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Discussion in 'Hunting Forum' started by tinbucket, Mar 2, 2018.
Haven't heard any hunting reports in some time.
Been a bit hot here with temps hitting high 30C up into the mid 40C ranges but I and my mates have gone out a few times spotlighting and belting foxes with .223's and 22/250 and 22/250AI but a lot of the farmers aren't keen on us driving around paddocks with a chance of setting fire to the dry grass off the exhaust of the Landcruiser even though it's a diesel.
I may be going out tonight on my Yamaha 700Quad to spotlighting foxes and again on Saturday night with my 2 mates doing the same thing but in my Landcruiser ute.
We checked out a new property last Saturday afternoon which has 2700 acres with another 600 acres across the road which has a bad fox problem that the bloke wants shot out or at least thinned out.
I can give you a hunt report from a few months back that I did on my quad bike 1 night. Hopefully if I go out tonight I may be able to supply a bit more updated yarn.
Wednesday morning I was talking to the bloke who works on a place we shoot on a fair bit relocating foxes and under permit those long legged rabbits(Kangaroos). He mentioned that on another block not far out of town he has been seeing a few more foxes getting around PLUS he had seen a big red looking deer and a young 1 with it...................... .. .
I get on the mobile and get onto 1 of the mates I do a bit of spotlighting with and my son to try and tee them up for a quick trip around the paddocks that night but the mate said he had an early start the next morning as he's a butcher and the son bailed out when he found out it was only then going to be the 2 of us. .
"BUGGER THIS!" I thought and then decided to take the quaddie out spotlighting to see what I really needed to bring this up to spec for more use in the future. So about 6pm I started to get things ready.
Loaded the quaddie onto the trailer after fuelling it up, grabbed the spotlight and a milk crate, bag I throw ammo and other odds and ends in which I cable tied to the back rack for the spotlight to sit in, 22/250AI, mounted the torch on the scope and made sure the batteries were charged up, ammo and something to drink and headed off.
It was still broad daylight when I got out there but the Sun wasn't that far from sinking into the West so I unloaded the quad, put the Ruger on to the Eagleye gun rest loaded, set up the spotlight had a quick drink and set off hoping to possibly see if the deer were in the paddock that old mate had seen them in earlier that morning.
Deer weren't there so I just idled around through the Canola and wheat stubble paddocks looking for fox pups that have been getting around on the other blocks we shoot on and had been seen on here in increasing numbers oh this block.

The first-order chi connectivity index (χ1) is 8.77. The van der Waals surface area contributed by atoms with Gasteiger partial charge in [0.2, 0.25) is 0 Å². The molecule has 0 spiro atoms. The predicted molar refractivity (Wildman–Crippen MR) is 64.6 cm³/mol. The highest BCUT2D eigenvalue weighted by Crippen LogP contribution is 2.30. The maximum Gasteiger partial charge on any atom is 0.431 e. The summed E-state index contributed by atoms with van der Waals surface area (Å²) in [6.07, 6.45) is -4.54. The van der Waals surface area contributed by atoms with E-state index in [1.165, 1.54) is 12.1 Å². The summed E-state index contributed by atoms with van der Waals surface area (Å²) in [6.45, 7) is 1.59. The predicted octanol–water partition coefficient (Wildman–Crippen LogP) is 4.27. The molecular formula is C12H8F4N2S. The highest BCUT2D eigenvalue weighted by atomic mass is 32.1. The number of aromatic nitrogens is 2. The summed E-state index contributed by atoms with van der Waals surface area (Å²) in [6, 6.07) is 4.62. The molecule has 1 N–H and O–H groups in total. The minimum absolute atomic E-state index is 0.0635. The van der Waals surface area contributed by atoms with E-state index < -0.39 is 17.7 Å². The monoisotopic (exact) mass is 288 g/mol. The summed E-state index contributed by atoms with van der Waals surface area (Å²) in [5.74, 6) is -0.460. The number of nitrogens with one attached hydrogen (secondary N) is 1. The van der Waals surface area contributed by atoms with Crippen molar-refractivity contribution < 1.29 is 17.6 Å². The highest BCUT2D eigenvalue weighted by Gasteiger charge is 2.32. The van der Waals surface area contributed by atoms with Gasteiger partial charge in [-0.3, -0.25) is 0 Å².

After driving around for a while it became dark enough to use the spotlight so juggling between holding the spottie in the left hand and steering and using my thumb to regulate the speed I started spotlighting. Didn't have to wait long till a set of Orange eyes lit up looking at me in a grassy paddock wondering what this strange sound and bright light was.
I turned the light off put it in the milk crate(this was repeated a lot during the night) and brought the 22/250AI up and flicked the torch on top of the scope on. Fox was still there looking at me through the Zeiss scope so I applied a bit of pressure to the Timney trigger and 60gns of Hornady Varmint SP went across the 100yds or so of ground and connected.
Scratch 1 furry faced bugger. I couldn't get through the fence so I had to take note of roughly where the fox was and then had to drive down the fence line to a gate and then come back up into the paddock to where I thought the fox was..................... ......couldn't find it in the long grass where I "thought" it was even after a circular search with the torch I had in the bag.
Headed off back down towards the stubble paddock where the deer were supposed to be and after about 10 minutes driving around in this paddock 2 sets of eyes lit up but both about 90 degrees to each other in 2 separate paddocks across the fence I was next to.
Pulled up and started on the button whistle watching both foxes who were just sitting there looking at me but probably out around 300-400yards out. It was about this time the full Moon started to rise along with a wind............
' This is going to bugger things up big time!" I thought to myself. The 2 foxes just sat there and both eventually moved off not even slightly interested at investigating the noise.